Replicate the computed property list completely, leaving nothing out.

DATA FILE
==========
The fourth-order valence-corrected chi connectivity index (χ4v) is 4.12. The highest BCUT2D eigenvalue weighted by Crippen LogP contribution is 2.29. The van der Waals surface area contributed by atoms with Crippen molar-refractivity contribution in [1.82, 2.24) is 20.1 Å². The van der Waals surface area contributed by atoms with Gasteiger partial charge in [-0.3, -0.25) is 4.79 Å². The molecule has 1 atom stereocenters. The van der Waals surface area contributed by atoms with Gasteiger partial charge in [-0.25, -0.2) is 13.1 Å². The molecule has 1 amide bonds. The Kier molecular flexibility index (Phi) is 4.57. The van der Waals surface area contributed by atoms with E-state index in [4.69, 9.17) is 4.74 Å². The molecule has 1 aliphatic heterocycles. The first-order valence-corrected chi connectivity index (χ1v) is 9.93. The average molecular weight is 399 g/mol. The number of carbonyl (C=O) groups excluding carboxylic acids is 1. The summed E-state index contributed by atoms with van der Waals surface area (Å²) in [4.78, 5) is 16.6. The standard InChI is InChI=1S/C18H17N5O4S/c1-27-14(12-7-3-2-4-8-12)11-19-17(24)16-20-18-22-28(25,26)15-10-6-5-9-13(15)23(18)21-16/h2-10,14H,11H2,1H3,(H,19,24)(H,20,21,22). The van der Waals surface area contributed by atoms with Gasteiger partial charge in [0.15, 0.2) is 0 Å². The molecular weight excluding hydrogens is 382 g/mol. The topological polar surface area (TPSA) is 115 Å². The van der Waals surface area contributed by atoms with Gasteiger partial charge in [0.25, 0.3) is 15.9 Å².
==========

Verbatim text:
The fourth-order valence-corrected chi connectivity index (χ4v) is 4.12. The highest BCUT2D eigenvalue weighted by Crippen LogP contribution is 2.29. The van der Waals surface area contributed by atoms with Crippen molar-refractivity contribution in [1.82, 2.24) is 20.1 Å². The van der Waals surface area contributed by atoms with Gasteiger partial charge in [-0.3, -0.25) is 4.79 Å². The molecule has 1 atom stereocenters. The van der Waals surface area contributed by atoms with Gasteiger partial charge in [-0.25, -0.2) is 13.1 Å². The molecule has 1 amide bonds. The Kier molecular flexibility index (Phi) is 4.57. The van der Waals surface area contributed by atoms with E-state index in [4.69, 9.17) is 4.74 Å². The molecule has 1 aliphatic heterocycles. The first-order valence-corrected chi connectivity index (χ1v) is 9.93. The average molecular weight is 399 g/mol. The number of carbonyl (C=O) groups excluding carboxylic acids is 1. The summed E-state index contributed by atoms with van der Waals surface area (Å²) in [4.78, 5) is 16.6. The standard InChI is InChI=1S/C18H17N5O4S/c1-27-14(12-7-3-2-4-8-12)11-19-17(24)16-20-18-22-28(25,26)15-10-6-5-9-13(15)23(18)21-16/h2-10,14H,11H2,1H3,(H,19,24)(H,20,21,22). The van der Waals surface area contributed by atoms with Gasteiger partial charge in [0.15, 0.2) is 0 Å². The molecular weight excluding hydrogens is 382 g/mol. The topological polar surface area (TPSA) is 115 Å². The van der Waals surface area contributed by atoms with Gasteiger partial charge in [0.25, 0.3) is 15.9 Å².